Skelton, Oscar Douglas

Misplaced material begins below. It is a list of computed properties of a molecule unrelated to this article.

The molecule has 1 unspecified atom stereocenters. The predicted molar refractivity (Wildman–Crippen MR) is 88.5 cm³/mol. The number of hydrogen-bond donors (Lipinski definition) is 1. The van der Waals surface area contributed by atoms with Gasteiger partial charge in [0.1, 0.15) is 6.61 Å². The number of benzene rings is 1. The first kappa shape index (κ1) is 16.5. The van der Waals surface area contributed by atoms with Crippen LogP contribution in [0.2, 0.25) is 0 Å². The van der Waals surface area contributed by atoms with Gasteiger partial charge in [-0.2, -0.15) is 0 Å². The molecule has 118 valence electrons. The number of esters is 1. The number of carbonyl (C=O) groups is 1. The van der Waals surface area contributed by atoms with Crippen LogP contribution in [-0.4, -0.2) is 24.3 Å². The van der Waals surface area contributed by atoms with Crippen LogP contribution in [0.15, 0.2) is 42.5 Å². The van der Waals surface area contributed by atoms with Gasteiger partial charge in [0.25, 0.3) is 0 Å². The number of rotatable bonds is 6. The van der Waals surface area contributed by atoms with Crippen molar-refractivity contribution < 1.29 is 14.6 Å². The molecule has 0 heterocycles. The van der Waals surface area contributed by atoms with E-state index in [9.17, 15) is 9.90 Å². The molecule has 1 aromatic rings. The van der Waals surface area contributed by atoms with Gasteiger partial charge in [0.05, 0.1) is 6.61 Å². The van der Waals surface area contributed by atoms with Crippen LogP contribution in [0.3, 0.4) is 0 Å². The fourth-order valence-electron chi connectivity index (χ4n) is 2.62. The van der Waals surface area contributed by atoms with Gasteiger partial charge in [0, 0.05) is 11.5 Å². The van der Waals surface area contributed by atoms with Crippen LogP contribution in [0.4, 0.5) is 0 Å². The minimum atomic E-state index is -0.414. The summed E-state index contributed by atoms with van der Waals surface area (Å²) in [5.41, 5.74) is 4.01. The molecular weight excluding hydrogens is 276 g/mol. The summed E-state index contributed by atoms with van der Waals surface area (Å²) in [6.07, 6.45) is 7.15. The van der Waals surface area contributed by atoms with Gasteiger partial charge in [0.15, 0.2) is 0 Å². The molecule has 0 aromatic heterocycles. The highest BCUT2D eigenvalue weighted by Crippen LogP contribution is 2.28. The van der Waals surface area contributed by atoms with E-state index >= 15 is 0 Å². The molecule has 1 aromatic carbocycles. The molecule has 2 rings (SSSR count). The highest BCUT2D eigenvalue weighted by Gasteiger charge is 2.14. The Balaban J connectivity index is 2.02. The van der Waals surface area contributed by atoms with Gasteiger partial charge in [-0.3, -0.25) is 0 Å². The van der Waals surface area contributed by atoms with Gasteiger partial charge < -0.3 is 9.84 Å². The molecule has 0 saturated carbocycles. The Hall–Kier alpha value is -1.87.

Oscar Douglas Skelton, academic, public servant (b at Orangeville, Ont 13 July 1878; d at Ottawa 28 Jan 1941). After a brilliant student career in classics at Queen's, Skelton graduated in 1908 from the U of Chicago with a PhD in political economy. He returned to Queen's, where he was John A. Macdonald Professor of Political Science and Economics, 1909-25, and dean of arts, 1919-25. Skelton was a dedicated, popular teacher and he published widely on economics and history as well as current affairs. A liberal democrat and an uncompromising nationalist who believed Canada must take control of its own affairs, he worked for the LIBERAL PARTY as early as the election of 1911 and was close to Sir Wilfrid LAURIER in his last years. Mackenzie KING engaged him as a foreign-policy consultant after winning the election of 1921, and appointed him undersecretary of state for external affairs in 1925. He held the position until his death, serving King and also Conservative PM R.B. BENNETT. Although unassuming and unaffected and not a strong administrator, Skelton was the leading civil servant of his time, with a finger in every bureaucratic pie: a key adviser on domestic as well as foreign policy, the founder of the modern Department of FOREIGN AFFAIRS AND INTERNATIONAL TRADE (formerly External Affairs), and an architect of the Canadian public service. His major publications were Socialism: A Critical Analysis (1911), Life and Times of Sir Alexander Tilloch Galt (1920), Life and Letters of Sir Wilfrid Laurier (2 vols, 1921) and Our Generation, Its Gains and Losses (1938).